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Case Of Former Ghanaian Finance Minister Ends In Second Mistrial

September 20, 1986

NEWARK, N.J. (AP) _ The case of a former Ghanaian finance minister charged with conspiring to buy missiles and other weapons for shipment to his homeland has ended in a mistrial for the second time.

And it is not clear whether Henry Mensah, 67, will face a third trial.

Assistant U.S. Attorney Kevin McCarthy said Friday that no decision had been made on whether to retry Mensah, who heads the Ghana Democratic Movement. The organization seeks to replace Flight Lt. Jerry J. Rawlings, an Air Force officer who seized power in a 1982 coup.

The mistrial was declared Friday after the federal jury deliberated for 17 hours over three days without reaching a verdict on the charge against Mensah, who served as finance minister from 1969 until 1972 under then-President Kofi Busia and now lives in London.

The government alleged that Mensah and his two co-defendants in his first trial wanted to equip a 100-member army in Ghana. Export of such weapons requires a license from the U.S. State Department, which the defendants did not have.

Mensah’s attorney, public defender Thomas Higgins, said that his client did not intend to buy or export arms, arguing that the Ghana Democratic Movement did not have enough money to buy a single rifle.

Mensah’s first mistrial was on May 27, when another jury could not reach a verdict after 19 hours of deliberation.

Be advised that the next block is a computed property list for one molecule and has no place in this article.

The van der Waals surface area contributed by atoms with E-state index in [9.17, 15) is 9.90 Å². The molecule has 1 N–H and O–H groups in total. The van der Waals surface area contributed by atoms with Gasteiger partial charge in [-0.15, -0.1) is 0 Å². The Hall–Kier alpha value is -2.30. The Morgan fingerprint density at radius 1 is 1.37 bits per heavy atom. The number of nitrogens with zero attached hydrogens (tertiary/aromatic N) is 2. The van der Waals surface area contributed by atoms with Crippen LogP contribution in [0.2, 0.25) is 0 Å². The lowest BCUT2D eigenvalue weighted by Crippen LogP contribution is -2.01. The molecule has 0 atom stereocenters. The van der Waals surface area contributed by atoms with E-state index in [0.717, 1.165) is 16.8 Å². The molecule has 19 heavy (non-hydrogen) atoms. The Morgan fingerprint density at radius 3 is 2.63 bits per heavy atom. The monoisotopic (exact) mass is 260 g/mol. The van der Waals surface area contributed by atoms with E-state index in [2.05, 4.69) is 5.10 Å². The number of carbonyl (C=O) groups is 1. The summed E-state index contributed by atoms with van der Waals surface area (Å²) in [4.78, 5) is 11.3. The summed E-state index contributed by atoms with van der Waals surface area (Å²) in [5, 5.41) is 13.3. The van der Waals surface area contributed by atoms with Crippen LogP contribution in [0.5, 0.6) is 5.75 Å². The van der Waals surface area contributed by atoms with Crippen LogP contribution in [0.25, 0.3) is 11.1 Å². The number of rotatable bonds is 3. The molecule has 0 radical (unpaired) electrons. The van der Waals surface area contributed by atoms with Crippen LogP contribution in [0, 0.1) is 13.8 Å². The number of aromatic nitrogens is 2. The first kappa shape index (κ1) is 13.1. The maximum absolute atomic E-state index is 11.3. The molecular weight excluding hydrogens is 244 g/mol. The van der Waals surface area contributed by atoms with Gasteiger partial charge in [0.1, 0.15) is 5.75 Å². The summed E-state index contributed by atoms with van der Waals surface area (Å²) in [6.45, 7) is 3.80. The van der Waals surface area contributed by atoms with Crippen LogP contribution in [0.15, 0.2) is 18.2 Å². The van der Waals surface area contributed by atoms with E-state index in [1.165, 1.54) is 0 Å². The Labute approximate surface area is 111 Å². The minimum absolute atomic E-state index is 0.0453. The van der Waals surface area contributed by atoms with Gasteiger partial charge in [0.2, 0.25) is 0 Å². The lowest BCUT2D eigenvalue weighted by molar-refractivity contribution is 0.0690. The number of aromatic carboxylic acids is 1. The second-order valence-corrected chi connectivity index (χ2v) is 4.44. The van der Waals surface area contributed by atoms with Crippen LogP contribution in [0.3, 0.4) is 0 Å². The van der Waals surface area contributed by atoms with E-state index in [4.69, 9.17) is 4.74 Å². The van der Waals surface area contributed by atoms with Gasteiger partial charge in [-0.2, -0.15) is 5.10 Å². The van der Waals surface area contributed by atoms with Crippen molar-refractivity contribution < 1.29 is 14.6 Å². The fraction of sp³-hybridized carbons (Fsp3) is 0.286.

That jury did convict Mensah’s co-defendants, Kwasi John Baidoo, 41, a computer technician from Rockaway Township, and John Andrew Boateng, 44, a taxi driver in New York City.

Sarokin sentenced them to three years’ probation and 200 hours of community service and fined them $5,000 each, saying the two could not be considered criminals because they were trying ″to lift the yoke of oppression from their people and permit them to govern themselves.″

On Friday, while in Sarokin’s courtroom on another matter before the mistrial was declared, U.S. Attorney Thomas Greelish said the judge’s comments could be perceived as ″an indirect type of encouragement to groups such as the PLO (Palestine Liberation Organization) or the IRA (Irish Republican Army).″

McCarthy said the three defendants disclosed their intention to buy the military equipment during a meeting Dec. 8 with a U.S. Customs Service agent posing as an arms merchant.

They were arrested soon after the videotaped meeting.

Prosecutors charged that the defendants agreed to pay $200,000, plus the cost of shipping and bribes for Ghana customs officials, in return for portable anti-aircraft guns, surface-to-air missiles, camouflage outfits, automatic rifles and other weapons.

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